‘Horrified’ by threat

A GROUP of Melville residents who lodged a CCC complaint against a Melville council manager say they’re “horrified” CEO Shayne Silcox has threatened to investigate if they’ve committed a jailable offence (“Prison threat for mud-slingers,” Herald, October 14, 2017).

The residents, who asked for anonymity, said Dr Silcox’s comments could deter other law-abiding citizens from reporting corruption or misconduct to the CCC, which would not be in the public interest.

“There are mechanisms to deal with the making of malicious or mischievous allegations to the CCC, and there are also provisions to ensure the commission is able to receive complaints and that bona fide complainants are adequately protected from retribution,” they wrote to the Herald in a statement.

“Mr Silcox’s statement that the reporting of matters in this instance was ‘malicious and reckless’ infers that the CCC did not act appropriately in pursuing an investigation given material and assurances he had provided.

“In fact, the CCC process begins with a base analysis to establish that a complaint is not frivolous or malicious.

“The commission is required under its charter to act responsibly and to use its scarce resources appropriately and where justified.”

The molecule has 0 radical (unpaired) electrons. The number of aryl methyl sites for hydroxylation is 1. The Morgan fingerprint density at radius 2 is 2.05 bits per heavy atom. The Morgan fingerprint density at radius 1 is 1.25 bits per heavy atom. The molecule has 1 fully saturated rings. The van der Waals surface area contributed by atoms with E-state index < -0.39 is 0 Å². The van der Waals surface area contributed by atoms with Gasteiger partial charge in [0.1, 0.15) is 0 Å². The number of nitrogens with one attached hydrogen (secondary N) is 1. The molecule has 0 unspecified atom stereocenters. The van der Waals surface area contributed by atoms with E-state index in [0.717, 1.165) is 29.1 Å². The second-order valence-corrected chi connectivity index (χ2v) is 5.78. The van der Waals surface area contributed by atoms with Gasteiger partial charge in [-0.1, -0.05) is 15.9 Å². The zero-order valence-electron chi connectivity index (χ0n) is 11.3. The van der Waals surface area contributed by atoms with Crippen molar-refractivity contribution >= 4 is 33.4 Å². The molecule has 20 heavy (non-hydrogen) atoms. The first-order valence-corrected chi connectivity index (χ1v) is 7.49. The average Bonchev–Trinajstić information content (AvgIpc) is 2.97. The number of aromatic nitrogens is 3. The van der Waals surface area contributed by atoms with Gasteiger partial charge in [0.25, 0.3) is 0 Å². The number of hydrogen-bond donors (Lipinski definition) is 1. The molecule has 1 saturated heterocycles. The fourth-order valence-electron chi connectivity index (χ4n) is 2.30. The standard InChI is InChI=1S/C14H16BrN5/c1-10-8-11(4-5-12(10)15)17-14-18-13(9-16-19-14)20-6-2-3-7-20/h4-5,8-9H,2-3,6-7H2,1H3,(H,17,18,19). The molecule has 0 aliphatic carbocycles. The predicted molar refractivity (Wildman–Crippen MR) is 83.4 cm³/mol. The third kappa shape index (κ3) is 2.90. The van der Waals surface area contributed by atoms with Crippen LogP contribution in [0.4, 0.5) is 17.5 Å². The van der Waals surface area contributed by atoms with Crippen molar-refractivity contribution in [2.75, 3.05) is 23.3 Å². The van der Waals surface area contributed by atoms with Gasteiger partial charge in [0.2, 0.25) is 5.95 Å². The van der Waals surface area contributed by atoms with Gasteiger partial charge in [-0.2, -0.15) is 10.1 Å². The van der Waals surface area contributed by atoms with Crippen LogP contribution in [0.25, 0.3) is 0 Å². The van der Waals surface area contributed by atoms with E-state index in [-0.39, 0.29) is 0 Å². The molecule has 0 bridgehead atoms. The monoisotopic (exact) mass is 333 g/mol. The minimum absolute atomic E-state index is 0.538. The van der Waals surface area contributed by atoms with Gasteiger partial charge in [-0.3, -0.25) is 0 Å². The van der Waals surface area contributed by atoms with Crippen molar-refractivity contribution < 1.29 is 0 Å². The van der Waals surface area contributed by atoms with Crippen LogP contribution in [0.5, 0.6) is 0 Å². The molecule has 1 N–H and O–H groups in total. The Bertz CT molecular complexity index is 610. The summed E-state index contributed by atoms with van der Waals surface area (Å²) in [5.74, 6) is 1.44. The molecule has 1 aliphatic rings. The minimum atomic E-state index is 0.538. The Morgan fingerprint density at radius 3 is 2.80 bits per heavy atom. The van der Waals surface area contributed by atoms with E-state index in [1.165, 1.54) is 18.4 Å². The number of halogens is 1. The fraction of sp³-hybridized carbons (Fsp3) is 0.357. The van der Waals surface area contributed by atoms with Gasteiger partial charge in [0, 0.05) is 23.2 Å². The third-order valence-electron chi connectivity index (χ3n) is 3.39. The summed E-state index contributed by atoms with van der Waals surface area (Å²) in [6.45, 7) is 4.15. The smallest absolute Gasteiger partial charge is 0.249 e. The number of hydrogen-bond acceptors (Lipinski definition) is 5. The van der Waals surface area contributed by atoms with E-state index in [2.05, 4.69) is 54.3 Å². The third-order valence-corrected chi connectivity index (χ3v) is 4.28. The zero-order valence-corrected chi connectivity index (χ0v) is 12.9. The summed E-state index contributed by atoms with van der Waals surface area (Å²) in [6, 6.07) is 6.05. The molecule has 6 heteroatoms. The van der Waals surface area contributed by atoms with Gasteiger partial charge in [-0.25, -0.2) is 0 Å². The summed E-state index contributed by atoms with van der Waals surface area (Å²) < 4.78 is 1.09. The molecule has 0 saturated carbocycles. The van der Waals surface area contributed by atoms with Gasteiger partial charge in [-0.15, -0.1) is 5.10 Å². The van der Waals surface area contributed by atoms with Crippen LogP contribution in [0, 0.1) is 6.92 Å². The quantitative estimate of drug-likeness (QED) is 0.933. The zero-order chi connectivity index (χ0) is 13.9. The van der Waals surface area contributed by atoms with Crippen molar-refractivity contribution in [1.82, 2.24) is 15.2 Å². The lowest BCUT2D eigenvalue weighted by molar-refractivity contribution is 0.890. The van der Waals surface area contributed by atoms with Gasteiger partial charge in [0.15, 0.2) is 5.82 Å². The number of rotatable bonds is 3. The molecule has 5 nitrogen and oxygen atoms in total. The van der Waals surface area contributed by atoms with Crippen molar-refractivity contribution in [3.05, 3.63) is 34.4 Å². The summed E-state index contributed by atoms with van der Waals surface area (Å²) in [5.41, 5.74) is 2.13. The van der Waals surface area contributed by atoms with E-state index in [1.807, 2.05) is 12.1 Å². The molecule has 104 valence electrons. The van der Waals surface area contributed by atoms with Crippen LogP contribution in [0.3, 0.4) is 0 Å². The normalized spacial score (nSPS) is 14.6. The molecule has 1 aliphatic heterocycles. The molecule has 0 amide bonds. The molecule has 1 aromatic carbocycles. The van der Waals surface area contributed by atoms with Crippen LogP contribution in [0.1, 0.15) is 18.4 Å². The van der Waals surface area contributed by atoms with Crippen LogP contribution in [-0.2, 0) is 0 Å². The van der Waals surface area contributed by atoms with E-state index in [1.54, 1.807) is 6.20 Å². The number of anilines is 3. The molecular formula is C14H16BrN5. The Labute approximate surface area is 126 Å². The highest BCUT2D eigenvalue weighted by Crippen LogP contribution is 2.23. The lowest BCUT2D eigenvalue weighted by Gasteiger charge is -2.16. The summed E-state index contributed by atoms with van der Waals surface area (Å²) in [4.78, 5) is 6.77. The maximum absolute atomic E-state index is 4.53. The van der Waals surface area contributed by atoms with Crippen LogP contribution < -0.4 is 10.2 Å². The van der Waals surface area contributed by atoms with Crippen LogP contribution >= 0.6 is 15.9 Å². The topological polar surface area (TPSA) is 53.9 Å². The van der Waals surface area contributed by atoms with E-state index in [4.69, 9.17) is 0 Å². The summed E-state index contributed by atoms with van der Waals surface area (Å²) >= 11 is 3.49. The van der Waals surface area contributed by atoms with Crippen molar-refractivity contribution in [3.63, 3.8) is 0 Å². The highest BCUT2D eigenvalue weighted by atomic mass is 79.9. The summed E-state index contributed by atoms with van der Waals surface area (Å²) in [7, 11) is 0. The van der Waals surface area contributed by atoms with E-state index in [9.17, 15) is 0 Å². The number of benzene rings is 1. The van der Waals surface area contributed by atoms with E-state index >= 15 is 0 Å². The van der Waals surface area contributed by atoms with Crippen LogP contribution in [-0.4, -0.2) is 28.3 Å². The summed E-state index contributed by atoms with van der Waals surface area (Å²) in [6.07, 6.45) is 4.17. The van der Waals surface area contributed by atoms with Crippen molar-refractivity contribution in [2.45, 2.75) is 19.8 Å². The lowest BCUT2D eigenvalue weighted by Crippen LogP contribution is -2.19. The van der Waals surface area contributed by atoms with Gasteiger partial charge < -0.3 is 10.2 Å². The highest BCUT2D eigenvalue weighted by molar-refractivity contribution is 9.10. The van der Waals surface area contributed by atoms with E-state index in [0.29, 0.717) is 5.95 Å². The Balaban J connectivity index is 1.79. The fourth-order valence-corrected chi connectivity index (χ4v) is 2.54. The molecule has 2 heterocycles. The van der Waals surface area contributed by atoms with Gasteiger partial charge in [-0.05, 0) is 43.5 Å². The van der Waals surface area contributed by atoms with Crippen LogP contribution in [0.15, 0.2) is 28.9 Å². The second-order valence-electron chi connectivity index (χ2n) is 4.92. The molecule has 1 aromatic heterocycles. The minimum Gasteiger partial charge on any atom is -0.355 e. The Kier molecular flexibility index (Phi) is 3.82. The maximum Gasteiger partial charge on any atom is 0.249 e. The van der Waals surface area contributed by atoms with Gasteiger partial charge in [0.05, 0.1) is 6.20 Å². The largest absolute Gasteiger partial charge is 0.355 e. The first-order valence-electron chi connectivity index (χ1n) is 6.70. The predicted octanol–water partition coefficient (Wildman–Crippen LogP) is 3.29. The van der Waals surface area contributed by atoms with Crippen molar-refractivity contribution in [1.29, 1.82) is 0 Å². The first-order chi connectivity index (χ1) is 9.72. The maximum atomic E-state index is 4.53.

The group says the comments by Dr Silcox and mayor Russell Aubrey were indicative of a breakdown in their relationship with some parts of the community.

“CEOs and the mayor have a position of power in the community and must behave objectively and impartially and not become personally involved when a complaint is received about an employee.”

The Herald asked the commission if Dr Silcox had overstepped the mark with his comments, and while it wouldn’t comment directly on the case, said in a statement that: “Most matters are brought to the CCC’s attention by public sector authorities or people with good intentions who are concerned about what they believe may be serious misconduct occurring in the Western Australian public sector.


“…the CCC would like to say that if a member of the public makes an allegation directly to the CCC, they can be confident that all allegations are assessed and managed appropriately.”

The commission’s legislation provides protections for whistleblowers, including criminal charges for anyone who threatens, intimidates or harasses potential witnesses.

“The CCC does not generally make public any information about the allegations it may or may not have receive or what it is or isn’t investigating for a numbers of reasons,” said the CCC, citing privacy, reputations and ensuring its work wasn’t used by anyone else to damage others.

“The commissioner firmly believes that all Western Australians have a role to play in building integrity in the public sector and urges people to remain ‘vigilant’ and notify the CCC directly if you suspect serious misconduct or corruption by a public officer.”


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